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Trinidad police commissioner promises not to interfere with Buju and company again

By Peter Christopher

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Police Commissioner Gary Griffith strikes a pose with Jamaican reggae artiste Buju Banton after meeting him at the Hilton Trinidad Saturday night. Griffith met with Banton to assure him that the rest of his stay in T&T would be comfortable after officer raided Banton’s hotel room hours before. * TTPS photo

(TRINIDAD GUARDIAN) — Hours af­ter de­fend­ing his of­fi­cers’ de­ci­sion to search the ho­tel room of Bu­ju Ban­ton, Com­mis­sion­er of Po­lice Gary Grif­fith met with the Ja­maican reg­gae artiste to as­sure him of­fi­cers will not in­ter­fere with him or mem­bers of his en­tourage again.

In a re­lease, the TTPS said Grif­fith met with Ban­ton, whose re­al name is Mark Myrie, at Hilton Trinidad to in­di­cate that he (Grif­fith) was aware of the “em­bar­rass­ment, anx­i­ety and in­con­ve­nience” which the ear­li­er search of Ban­ton’s room had caused. Fur­ther­more, the CoP as­sured Ban­ton that the rest of his stay in T&T would be in­ci­dent free.

Grif­fith as­sured Ban­ton that the search was not a per­son­al at­tack on him­self or his en­tourage. Ad­dress­ing the ac­tu­al search of Ban­ton’s room on Sat­ur­day, Grif­fith said of­fi­cers of the Or­gan­ised Crime and In­tel­li­gence Unit (OCIU) had re­ceived cer­tain in­tel­li­gence which led them to search the artiste’s room. The CoP, how­ev­er, said he was con­cerned that the in­tel­li­gence was flawed, as noth­ing was found.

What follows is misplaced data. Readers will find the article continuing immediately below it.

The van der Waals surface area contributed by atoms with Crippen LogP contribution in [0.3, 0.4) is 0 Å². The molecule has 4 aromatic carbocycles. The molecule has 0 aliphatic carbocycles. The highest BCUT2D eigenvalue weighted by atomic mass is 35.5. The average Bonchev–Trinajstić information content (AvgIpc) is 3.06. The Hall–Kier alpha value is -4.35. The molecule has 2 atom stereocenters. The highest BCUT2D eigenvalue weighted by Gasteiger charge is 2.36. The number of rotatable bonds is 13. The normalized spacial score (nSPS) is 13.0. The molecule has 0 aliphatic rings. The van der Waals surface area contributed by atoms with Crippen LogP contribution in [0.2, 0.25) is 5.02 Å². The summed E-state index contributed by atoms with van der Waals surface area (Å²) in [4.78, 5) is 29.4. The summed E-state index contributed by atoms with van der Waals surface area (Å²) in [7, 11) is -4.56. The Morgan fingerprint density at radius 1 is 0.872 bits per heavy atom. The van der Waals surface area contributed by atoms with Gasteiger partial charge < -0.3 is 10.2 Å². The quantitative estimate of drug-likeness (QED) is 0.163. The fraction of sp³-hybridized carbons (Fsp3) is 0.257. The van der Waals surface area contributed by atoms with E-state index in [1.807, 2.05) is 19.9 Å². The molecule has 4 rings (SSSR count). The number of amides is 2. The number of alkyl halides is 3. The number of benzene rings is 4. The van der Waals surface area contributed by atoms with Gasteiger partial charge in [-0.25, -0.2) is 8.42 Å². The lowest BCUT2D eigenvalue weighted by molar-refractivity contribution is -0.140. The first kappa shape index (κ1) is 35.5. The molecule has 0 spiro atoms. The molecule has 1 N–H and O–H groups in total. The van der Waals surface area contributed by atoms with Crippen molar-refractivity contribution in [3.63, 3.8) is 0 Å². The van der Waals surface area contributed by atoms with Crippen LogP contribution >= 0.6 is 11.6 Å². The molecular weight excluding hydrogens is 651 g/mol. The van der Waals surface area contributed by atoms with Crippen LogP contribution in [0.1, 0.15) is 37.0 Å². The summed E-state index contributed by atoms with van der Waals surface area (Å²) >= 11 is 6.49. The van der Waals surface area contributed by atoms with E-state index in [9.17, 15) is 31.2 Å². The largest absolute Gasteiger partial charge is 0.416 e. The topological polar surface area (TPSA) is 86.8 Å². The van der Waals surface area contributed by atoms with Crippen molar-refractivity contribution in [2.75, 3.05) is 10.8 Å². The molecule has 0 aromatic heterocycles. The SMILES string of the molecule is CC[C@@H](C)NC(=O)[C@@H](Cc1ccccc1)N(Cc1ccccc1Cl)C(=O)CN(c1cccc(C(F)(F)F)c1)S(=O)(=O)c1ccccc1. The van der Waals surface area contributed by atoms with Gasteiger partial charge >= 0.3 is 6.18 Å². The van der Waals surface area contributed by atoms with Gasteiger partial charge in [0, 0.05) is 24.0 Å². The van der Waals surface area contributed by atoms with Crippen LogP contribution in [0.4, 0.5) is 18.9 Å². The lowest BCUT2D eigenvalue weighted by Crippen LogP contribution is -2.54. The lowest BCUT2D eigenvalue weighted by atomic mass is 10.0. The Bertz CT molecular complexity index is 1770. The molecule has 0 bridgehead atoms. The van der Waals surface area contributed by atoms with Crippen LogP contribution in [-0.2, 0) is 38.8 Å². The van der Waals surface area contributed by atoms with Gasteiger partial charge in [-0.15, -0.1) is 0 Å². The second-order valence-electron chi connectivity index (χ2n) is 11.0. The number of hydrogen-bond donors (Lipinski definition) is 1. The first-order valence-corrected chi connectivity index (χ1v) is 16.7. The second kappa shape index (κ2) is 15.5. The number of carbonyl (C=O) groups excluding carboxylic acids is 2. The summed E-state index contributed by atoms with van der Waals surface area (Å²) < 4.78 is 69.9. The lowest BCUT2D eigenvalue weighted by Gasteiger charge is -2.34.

Ban­ton im­me­di­ate­ly took to his In­sta­gram page af­ter the raid, post­ing a video.

“I just re­alised some­thing, I’m chill­ing in my ho­tel room and the cops came to check me. A whole bunch of them say­ing they got a war­rant to search my room and all them kind of stuff,” Ban­ton said.

“How can you ob­tain a search war­rant for a ho­tel room on a Sat­ur­day?”

Ban­ton said de­spite the in­ci­dent he still had love for Trinidad and To­ba­go.

“I just want to know, no mat­ter what they can’t break us we see what’s go­ing on. We just want you to know what’s go­ing on. We see what you’re plan­ning,” he said.

When con­tact­ed mo­ments af­ter the in­ci­dent, Grif­fith con­firmed of­fi­cers con­duct­ed the search and noth­ing il­le­gal was found in the room. The CoP was re­luc­tant to give in­for­ma­tion as to what in­spired the search of the reg­gae singer’s room.

“So be­cause it’s high pro­file the po­lice ser­vice should not be in­volved in con­duct­ing search­es and war­rants?” Grif­fith asked about the raid.

Grif­fith said the po­lice were well with­in their rights to con­duct a search of the singer’s room.

“This is not an abuse of au­thor­i­ty, this is what po­lice do. And this is what we have done over the last 50 years and will con­tin­ue to do,” he said, adding the ac­tion was proof that the po­lice was non-dis­crim­i­na­to­ry in their ap­proach.

Ban­ton was con­vict­ed in 2011 of con­spir­a­cy to pos­sess co­caine with the in­tent to dis­trib­ute. He was re­leased from a Unit­ed States prison last De­cem­ber. This con­vic­tion meant he re­quired an ex­emp­tion from Min­is­ter of Na­tion­al Se­cu­ri­ty to en­ter the coun­try to per­form for Sun­day’s I Am Leg­end con­cert, which he is set to head­line.

This article was posted in its entirety as received by This media house does not correct any spelling or grammatical error within press releases and commentaries. The views expressed therein are not necessarily those of, its sponsors or advertisers.

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